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Coronavirus: What a study from China tells us about airborne transmission in public transport

According to the WHO, airborne transmission is defined as the spread of an infectious agent caused by the dissemination of aerosols that remain infectious when suspended in the air over long distances and time.

By: Explained Desk | New Delhi |
Updated: September 6, 2020 10:15:10 am
coronavirus airborne transmission, coronavirus airborne, covid update, who on coronavirus airborne, china coronavirus,express explainedThe authors note that airborne transmission is likely to be a "partial transmission route.”

A new study published in the journal JAMA Network suggests airborne transmission in a bus in China led to one infected individual spreading of COVID-19 to 23 other fellow passengers.

Analysing community transmission in China’s Zhejiang province, the study reports that 128 individuals took two buses on January 19, 2020 — 60 in bus 1 and 68 in bus 2 — on a 100 minute round trip to attend a 150-minute worship event.

The source patient was a passenger on bus 2 and both the buses had central air conditioners functioning in indoor recirculation mode. Among these 128 individuals, 15 were men, 113 were women with a mean age of 58.6 years. On bus 2, 24 individuals turned out to be positive after the event, while none of the individuals in bus 1 were affected. Seven others who turned positive after the outdoor event had all come close to the index patient.

Authors of the study conclude that individuals on bus 2 had a 34.3 per cent higher risk of getting COVID-19 compared with those on bus 1 and were 11.4 times more likely to have COVID-19 compared with all the others attending the event.

The dynamics of the spread of disease in the bus

Bus 2 had 15 rows of seats, starting from the third row, each row had three seats on one side and two seats on the other. The index patient was sitting in the middle seat on the three-seat side of row eight. While those sitting close to the index patient were infected, other cases were spread out across the bus. Significantly, apart from the passenger sitting next to the index patient, none of the passengers sitting in seats close to the bus window developed an infection.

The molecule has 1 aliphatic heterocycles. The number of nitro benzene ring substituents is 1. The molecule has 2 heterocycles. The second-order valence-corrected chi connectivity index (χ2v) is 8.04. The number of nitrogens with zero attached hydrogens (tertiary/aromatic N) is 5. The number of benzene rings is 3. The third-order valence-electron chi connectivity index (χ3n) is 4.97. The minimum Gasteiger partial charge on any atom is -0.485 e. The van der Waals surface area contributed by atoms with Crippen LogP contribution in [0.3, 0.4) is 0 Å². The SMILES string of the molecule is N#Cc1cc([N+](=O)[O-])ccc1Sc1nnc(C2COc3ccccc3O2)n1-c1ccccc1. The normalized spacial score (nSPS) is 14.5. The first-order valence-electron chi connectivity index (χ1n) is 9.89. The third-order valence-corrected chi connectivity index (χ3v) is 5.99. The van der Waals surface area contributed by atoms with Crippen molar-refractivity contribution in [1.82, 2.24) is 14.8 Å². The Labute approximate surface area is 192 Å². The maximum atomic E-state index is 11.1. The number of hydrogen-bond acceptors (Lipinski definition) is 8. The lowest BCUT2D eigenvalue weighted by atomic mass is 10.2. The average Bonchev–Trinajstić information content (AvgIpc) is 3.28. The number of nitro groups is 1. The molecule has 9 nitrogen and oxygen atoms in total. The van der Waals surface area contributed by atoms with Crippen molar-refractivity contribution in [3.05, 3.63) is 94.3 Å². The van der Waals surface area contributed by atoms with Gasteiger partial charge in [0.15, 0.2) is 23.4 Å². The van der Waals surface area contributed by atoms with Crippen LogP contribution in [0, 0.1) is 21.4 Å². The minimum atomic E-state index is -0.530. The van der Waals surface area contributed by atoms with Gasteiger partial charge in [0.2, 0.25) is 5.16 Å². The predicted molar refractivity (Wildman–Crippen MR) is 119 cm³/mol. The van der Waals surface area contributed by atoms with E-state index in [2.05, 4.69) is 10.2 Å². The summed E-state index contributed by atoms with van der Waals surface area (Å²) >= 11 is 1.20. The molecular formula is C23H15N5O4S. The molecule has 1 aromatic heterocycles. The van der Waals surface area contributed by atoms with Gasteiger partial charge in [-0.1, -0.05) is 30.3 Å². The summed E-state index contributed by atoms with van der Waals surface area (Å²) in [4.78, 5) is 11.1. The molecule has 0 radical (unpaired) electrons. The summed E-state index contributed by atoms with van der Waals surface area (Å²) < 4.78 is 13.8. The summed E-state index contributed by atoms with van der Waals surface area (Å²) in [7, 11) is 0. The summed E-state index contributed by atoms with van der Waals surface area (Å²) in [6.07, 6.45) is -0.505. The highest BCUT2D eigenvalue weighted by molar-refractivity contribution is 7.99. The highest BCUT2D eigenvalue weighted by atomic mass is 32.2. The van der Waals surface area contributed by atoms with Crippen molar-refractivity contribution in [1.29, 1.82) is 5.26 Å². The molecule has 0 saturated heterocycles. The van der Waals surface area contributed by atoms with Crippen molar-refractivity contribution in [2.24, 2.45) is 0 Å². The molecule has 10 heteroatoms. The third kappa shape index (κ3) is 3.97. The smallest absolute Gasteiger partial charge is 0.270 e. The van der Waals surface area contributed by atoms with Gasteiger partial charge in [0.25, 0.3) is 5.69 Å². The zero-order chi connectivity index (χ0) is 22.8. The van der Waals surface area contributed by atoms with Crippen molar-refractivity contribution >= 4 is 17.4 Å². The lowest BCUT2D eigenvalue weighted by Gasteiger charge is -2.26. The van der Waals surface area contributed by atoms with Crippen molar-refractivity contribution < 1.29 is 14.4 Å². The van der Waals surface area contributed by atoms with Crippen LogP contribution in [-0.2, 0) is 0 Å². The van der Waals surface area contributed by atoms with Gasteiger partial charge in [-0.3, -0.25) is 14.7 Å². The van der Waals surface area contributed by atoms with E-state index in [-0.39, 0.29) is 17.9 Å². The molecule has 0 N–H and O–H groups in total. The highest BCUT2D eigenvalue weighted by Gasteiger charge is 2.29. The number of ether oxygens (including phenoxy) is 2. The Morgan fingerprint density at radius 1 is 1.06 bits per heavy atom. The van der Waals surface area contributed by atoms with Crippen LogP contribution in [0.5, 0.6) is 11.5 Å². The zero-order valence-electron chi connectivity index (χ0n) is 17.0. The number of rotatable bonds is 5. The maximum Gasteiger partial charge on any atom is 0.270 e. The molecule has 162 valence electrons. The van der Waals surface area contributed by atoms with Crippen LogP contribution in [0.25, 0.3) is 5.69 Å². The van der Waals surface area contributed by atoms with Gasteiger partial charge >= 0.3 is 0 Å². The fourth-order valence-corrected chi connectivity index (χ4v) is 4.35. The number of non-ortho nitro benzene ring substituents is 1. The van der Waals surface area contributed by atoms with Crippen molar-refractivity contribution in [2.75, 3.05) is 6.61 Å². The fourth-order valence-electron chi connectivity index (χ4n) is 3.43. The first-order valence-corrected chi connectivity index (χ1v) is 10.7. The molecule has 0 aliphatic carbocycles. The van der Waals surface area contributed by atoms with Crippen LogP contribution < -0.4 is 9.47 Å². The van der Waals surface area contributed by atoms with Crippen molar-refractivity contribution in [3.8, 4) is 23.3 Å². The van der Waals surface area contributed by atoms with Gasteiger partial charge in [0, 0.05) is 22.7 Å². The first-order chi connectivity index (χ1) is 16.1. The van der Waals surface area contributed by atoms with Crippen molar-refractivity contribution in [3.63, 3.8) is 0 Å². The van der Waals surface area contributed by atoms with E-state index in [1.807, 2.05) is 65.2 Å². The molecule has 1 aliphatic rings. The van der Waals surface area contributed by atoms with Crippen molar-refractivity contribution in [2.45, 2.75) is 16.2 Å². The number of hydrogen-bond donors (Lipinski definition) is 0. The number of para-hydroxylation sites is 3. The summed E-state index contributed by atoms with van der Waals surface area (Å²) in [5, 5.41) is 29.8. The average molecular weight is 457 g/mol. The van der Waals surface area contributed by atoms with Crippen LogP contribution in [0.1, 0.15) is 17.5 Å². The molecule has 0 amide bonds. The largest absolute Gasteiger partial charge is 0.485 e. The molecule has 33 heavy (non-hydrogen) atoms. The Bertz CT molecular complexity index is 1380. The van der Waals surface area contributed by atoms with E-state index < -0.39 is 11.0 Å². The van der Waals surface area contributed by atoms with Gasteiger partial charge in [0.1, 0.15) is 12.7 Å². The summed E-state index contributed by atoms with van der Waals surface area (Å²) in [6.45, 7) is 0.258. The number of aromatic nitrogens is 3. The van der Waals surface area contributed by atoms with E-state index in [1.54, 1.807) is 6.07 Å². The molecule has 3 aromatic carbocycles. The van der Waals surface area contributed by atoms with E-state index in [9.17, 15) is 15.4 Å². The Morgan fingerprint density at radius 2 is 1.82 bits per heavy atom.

Further, the driver and passenger sitting close to the bus door did not develop infection and only one passenger who was sitting close to an openable window developed an infection.

Among the passengers from bus 2 who eventually developed COVID-19, two were asymptomatic, three had mild symptoms, remaining 17 had moderate symptoms. The index patient developed moderate symptoms as well and had been exposed to individuals from Wuhan. The index patient developed symptoms on the evening after returning from the visit and was asymptomatic during the bus rides.

Were any of the passengers wearing masks?

None of the passengers and the participants at the worship event wore masks during the ride or at the event as there was no public awareness of COVID-19 in the city at the time.

What does this mean?

In conclusion, the authors say that among the cohort of individuals studied, those that travelled in bus 2 were at a higher risk of contracting the infection than those who did not, implying that the airborne spread of COVID-19 likely contributed to the higher attack rate in the exposed bus.

What does airborne transmission mean?

As per the WHO, airborne transmission is defined as the spread of an infectious agent caused by the dissemination of aerosols that remain infectious when suspended in the air over long distances and time. Airborne transmission can happen during aerosol-generating medical procedures and even through speaking and singing.

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What do we know about the airborne spread of COVID-19?

In July, the WHO published an updated version of its document on the modes of transmission of SARS-CoV-2 and acknowledged that that the novel coronavirus can remain in the air in crowded indoor spaces, where “short-range aerosol transmission… cannot be ruled out”.

The updated brief came out three days after a group of 239 scientists from 32 countries published a commentary titled ‘It is Time to Address Airborne Transmission of COVID-19’, in which they issued an “appeal to the medical community and to the relevant national and international bodies to recognize the potential for airborne spread of COVID-19”.

Significantly, in May, the US Centers for Disease Control and Prevention (CDC), published a study titled ‘High SARS-CoV-2 Attack Rate Following Exposure at a Choir Practice’. The researchers, who studied “superspreading events”, found that following 2.5-hour choir practice attended by 61 persons, including a symptomatic index patient, 32 confirmed and 20 probable secondary Covid-19 cases occurred; three patients were hospitalised, and two died. Other such outbreaks have been reported in indoor crowded spaces possibly through aerosols in restaurants and fitness classes.

In its section on ‘How to prevent transmission’, the WHO brief said that apart from hand washing and physical distancing, one should “avoid crowded places, close-contact settings and confined and enclosed spaces with poor ventilation”, and “wear fabric masks when in closed, overcrowded spaces to protect others; and ensure good environmental ventilation in all closed settings and appropriate environmental cleaning and disinfection”.

What are the limitations of the study?

The authors note that “while the high attack rate and the distribution of cases on bus 2 is consistent with airborne transmission, there is no way to rule out a common surface, such as a pole, because of possible insufficient recall. However, given that there were participants with infection sitting in the last row, airborne transmission is likely to be a partial transmission route.”

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